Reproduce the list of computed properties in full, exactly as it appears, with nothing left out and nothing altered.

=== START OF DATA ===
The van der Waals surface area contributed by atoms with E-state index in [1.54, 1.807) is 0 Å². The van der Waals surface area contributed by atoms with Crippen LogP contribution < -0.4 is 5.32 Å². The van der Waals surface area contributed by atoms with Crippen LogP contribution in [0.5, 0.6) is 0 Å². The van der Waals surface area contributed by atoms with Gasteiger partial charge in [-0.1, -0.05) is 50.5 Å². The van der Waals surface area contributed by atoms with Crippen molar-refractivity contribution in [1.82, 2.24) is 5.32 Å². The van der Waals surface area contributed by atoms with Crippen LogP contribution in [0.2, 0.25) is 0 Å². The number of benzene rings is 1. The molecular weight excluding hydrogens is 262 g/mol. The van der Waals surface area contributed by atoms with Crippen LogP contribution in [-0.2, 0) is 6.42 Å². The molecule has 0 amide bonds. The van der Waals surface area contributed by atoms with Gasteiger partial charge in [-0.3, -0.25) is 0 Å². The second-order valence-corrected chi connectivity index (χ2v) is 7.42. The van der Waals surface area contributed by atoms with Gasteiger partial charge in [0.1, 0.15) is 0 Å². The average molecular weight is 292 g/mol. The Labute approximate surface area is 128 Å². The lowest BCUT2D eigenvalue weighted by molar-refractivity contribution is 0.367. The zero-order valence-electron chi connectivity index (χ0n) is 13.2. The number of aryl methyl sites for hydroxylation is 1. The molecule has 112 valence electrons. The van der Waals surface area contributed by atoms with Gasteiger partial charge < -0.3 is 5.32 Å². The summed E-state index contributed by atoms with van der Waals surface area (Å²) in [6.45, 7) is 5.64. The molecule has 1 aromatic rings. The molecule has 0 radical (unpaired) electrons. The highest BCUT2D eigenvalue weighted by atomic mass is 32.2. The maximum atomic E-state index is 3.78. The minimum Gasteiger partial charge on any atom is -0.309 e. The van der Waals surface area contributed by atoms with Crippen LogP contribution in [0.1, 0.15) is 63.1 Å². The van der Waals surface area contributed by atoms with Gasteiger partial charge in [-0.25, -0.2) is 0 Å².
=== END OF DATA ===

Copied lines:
The van der Waals surface area contributed by atoms with E-state index in [1.54, 1.807) is 0 Å². The van der Waals surface area contributed by atoms with Crippen LogP contribution < -0.4 is 5.32 Å². The van der Waals surface area contributed by atoms with Crippen LogP contribution in [0.5, 0.6) is 0 Å². The van der Waals surface area contributed by atoms with Gasteiger partial charge in [-0.1, -0.05) is 50.5 Å². The van der Waals surface area contributed by atoms with Crippen molar-refractivity contribution in [1.82, 2.24) is 5.32 Å². The van der Waals surface area contributed by atoms with Crippen LogP contribution in [0.2, 0.25) is 0 Å². The number of benzene rings is 1. The molecular weight excluding hydrogens is 262 g/mol. The van der Waals surface area contributed by atoms with Crippen LogP contribution in [-0.2, 0) is 6.42 Å². The molecule has 0 amide bonds. The van der Waals surface area contributed by atoms with Gasteiger partial charge in [-0.3, -0.25) is 0 Å². The second-order valence-corrected chi connectivity index (χ2v) is 7.42. The van der Waals surface area contributed by atoms with Gasteiger partial charge in [0.1, 0.15) is 0 Å². The average molecular weight is 292 g/mol. The Labute approximate surface area is 128 Å². The lowest BCUT2D eigenvalue weighted by molar-refractivity contribution is 0.367. The zero-order valence-electron chi connectivity index (χ0n) is 13.2. The number of aryl methyl sites for hydroxylation is 1. The molecule has 112 valence electrons. The van der Waals surface area contributed by atoms with Gasteiger partial charge < -0.3 is 5.32 Å². The summed E-state index contributed by atoms with van der Waals surface area (Å²) in [6.45, 7) is 5.64. The molecule has 1 aromatic rings. The molecule has 0 radical (unpaired) electrons. The highest BCUT2D eigenvalue weighted by atomic mass is 32.2. The maximum atomic E-state index is 3.78. The minimum Gasteiger partial charge on any atom is -0.309 e. The van der Waals surface area contributed by atoms with Crippen LogP contribution in [0.1, 0.15) is 63.1 Å². The van der Waals surface area contributed by atoms with Gasteiger partial charge in [-0.25, -0.2) is 0 Å².